Violence is a social problem which is not limited to any particular society. It is a social plague that has far reaching consequences and one which affects the very heart of any society. According to the World Health Organization (WHO) World Report on Violence and Health 2002, violence is defined as: …the intentional use of physical force or power, threatened or actual against oneself, another person, or against a group or community, that either results in or has a high likelihood of resulting in injury, death, psychological harm, maldevelopment or deprivation. In this report, further differentiation was made in the ways, which violence may be inflicted: physical, sexual and psychological attack and deprivation and from this definition reference was made to ‘interpersonal violence’; that is, violence between individuals and, this is further divided into family and intimate partner violence and community violence (WHO 2002). In light of the above introductory definition, the intent this paper is to focus on interpersonal violence, with specific reference to intimate partner violence or ‘domestic violence’ particularly in Trinidad and Tobago. This paper seeks to explore the theoretical perspectives proffered by the symbolic interactionist, feminist and functionalist, as it relates to the social issue of domestic violence; causes and effects of the issue, programmes formulated and implemented and omissions and gaps that may exist. It also offers possible solutions to the way forward, as is applicable to Trinidad and Tobago.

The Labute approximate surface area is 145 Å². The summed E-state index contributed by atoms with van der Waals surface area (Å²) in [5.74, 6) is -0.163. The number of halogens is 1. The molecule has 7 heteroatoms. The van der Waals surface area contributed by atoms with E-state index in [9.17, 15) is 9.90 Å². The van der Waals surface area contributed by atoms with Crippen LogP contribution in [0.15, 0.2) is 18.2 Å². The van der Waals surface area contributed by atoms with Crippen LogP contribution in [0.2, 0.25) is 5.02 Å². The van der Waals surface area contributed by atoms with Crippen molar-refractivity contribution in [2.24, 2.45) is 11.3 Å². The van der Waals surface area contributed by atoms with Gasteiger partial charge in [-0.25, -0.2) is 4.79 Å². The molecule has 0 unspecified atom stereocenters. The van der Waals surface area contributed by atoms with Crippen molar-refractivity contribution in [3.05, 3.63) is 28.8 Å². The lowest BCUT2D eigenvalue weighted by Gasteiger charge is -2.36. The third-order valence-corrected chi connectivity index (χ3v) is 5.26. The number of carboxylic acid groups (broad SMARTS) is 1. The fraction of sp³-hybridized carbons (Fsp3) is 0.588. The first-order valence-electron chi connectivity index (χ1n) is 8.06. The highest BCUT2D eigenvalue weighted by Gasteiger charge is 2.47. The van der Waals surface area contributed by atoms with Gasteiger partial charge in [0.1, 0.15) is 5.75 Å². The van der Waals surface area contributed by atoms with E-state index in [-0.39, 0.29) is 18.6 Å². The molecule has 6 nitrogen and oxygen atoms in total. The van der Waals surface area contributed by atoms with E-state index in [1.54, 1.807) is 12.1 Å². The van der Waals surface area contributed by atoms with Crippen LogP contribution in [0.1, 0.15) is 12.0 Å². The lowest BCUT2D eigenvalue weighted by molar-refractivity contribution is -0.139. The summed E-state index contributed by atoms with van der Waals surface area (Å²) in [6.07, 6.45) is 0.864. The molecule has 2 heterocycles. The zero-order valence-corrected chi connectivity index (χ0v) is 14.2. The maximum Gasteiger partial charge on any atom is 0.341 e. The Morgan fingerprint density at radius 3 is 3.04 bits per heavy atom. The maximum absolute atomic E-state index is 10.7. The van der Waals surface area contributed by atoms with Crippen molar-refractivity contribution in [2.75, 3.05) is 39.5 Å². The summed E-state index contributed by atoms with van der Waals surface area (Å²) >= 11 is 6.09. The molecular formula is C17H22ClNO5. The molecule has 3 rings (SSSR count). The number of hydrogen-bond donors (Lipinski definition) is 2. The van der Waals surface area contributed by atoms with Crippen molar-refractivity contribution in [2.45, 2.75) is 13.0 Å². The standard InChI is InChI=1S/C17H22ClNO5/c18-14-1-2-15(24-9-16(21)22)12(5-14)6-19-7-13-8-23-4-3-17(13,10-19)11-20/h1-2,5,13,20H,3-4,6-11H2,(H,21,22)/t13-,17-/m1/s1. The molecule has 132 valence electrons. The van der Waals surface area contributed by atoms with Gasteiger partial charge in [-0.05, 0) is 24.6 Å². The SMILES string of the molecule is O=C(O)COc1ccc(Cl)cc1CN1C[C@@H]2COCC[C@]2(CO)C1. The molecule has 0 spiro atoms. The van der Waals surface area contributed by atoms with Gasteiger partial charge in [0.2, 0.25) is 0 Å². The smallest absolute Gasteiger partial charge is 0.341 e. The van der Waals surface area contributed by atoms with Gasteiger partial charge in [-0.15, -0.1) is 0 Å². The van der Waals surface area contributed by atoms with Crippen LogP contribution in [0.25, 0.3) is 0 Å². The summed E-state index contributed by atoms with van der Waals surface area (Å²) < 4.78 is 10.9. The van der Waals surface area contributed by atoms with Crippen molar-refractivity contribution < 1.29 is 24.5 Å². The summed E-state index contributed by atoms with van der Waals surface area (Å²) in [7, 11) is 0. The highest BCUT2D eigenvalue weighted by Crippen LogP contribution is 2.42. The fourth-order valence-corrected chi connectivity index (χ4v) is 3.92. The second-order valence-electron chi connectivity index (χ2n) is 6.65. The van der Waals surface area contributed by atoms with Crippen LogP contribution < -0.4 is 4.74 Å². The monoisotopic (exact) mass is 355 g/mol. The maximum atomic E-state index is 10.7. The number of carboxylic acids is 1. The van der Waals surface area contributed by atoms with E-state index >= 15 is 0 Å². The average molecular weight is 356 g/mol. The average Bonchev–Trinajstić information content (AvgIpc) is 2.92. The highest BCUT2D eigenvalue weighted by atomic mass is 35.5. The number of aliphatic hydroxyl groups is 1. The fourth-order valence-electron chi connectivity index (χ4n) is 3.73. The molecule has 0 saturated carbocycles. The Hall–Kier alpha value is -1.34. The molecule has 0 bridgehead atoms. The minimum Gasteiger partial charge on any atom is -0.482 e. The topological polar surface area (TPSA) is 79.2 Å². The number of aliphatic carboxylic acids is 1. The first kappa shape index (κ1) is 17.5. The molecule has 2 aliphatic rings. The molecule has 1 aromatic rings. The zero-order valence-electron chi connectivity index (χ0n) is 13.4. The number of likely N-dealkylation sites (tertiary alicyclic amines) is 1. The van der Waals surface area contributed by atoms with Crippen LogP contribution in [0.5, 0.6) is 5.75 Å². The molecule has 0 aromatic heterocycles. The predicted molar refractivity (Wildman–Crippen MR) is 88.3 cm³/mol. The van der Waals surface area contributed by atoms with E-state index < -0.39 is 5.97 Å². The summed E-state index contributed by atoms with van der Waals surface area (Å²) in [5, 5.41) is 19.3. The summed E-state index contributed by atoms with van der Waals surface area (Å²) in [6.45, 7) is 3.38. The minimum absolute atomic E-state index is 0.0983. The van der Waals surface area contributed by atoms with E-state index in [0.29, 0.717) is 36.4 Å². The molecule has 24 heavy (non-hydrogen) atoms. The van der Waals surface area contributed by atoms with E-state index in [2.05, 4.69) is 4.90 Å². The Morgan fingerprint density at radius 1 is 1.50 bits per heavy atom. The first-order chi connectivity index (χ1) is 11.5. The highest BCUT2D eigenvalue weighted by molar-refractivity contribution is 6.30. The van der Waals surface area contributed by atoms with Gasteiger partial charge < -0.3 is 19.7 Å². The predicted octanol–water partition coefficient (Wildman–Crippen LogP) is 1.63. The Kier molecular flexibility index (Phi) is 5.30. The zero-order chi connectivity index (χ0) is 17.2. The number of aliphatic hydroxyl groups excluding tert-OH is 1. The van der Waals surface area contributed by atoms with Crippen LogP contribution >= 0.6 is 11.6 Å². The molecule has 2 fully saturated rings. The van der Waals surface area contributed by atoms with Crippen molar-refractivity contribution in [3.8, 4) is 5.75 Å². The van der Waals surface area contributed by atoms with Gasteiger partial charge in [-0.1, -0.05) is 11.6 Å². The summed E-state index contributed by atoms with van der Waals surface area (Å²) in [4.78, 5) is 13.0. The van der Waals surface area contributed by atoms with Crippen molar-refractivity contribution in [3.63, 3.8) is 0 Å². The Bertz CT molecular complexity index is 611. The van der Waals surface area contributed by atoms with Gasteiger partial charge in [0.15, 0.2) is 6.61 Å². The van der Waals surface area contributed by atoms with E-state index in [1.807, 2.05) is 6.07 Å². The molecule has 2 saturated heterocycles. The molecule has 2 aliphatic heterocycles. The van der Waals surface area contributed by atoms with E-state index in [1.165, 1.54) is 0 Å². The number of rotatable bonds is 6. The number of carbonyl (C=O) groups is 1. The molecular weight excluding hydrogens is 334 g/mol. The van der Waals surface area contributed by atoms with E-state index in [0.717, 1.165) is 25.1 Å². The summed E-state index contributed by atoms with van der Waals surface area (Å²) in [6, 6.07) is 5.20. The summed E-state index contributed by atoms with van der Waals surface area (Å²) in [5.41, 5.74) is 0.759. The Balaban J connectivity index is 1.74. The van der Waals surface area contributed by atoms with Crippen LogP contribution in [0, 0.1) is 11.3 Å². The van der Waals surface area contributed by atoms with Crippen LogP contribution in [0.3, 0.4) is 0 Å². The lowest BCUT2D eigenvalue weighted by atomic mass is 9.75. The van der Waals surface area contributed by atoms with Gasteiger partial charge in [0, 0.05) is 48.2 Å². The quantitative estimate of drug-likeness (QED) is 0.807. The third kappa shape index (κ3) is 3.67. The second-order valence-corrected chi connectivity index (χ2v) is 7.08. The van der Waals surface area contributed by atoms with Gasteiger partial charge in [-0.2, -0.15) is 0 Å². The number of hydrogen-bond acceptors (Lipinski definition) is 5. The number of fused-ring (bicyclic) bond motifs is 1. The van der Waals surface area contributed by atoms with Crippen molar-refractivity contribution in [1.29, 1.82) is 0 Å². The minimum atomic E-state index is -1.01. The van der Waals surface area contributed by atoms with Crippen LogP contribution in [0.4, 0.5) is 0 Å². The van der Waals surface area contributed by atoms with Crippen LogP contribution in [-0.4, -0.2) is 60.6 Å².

(The United Nations Declaration on the Elimination of Violence against Women, General Assembly Resolution, December 1993) reported that: “Violence against women is a manifestation of historically unequal power relations between men and women, which have led to domination over and discrimination against women by men and to the prevention of the full advancement of women...” Additionally, Khan (2000) stated that for a lot of persons, ‘home’ is where they are faced with the terror of violence by an individual who is close to them; a person whom should be trusted. Individuals exposed to domestic violence often suffer physically and psychologically. Those affected are unable to make independent decisions or forward their opinions or protect themselves for fear of further repercussions. Their basic human rights are denied and their lives are engulfed in turmoil and constant threats of violence. Although both men and women are victims of domestic violence, one of the most deeply held assumptions is that violence against women is different from violence against men. It is also construed that women are most affected by domestic violence. The media, organizational and support groups and various facets of society often promote the prevention of violence amongst women and children and while this holds true; the media has also been linked to promoting negative modelling and images, which may encourage violence. Research suggests that the motives for violence against women are similar to the motives for violence against men, which is to gain control and/or to promote or defend self-image. The motives play a role in almost all violence, regardless of gender.
Conceptualizing domestic violence:
As far as, domestic violence rests upon the notion of a “domestic group” as a point of reference, it has become an almost indefinable concept. Nevertheless, there have been several attempts to define domestic violence to the extent that valid guidelines can be used across the definitions to formulate a basis for reconciling differences emanating from the diverse attempts to measure prevalence and other interesting dimensions of this social issue. To briefly engage in a broader Caribbean perspective of how domestic violence may be defined, Clarke (2001) evaluated domestic violence legislation in Antigua and Barbuda, Saint Lucia, St. Kitts and Nevis and Saint Vincent and the Grenadines and...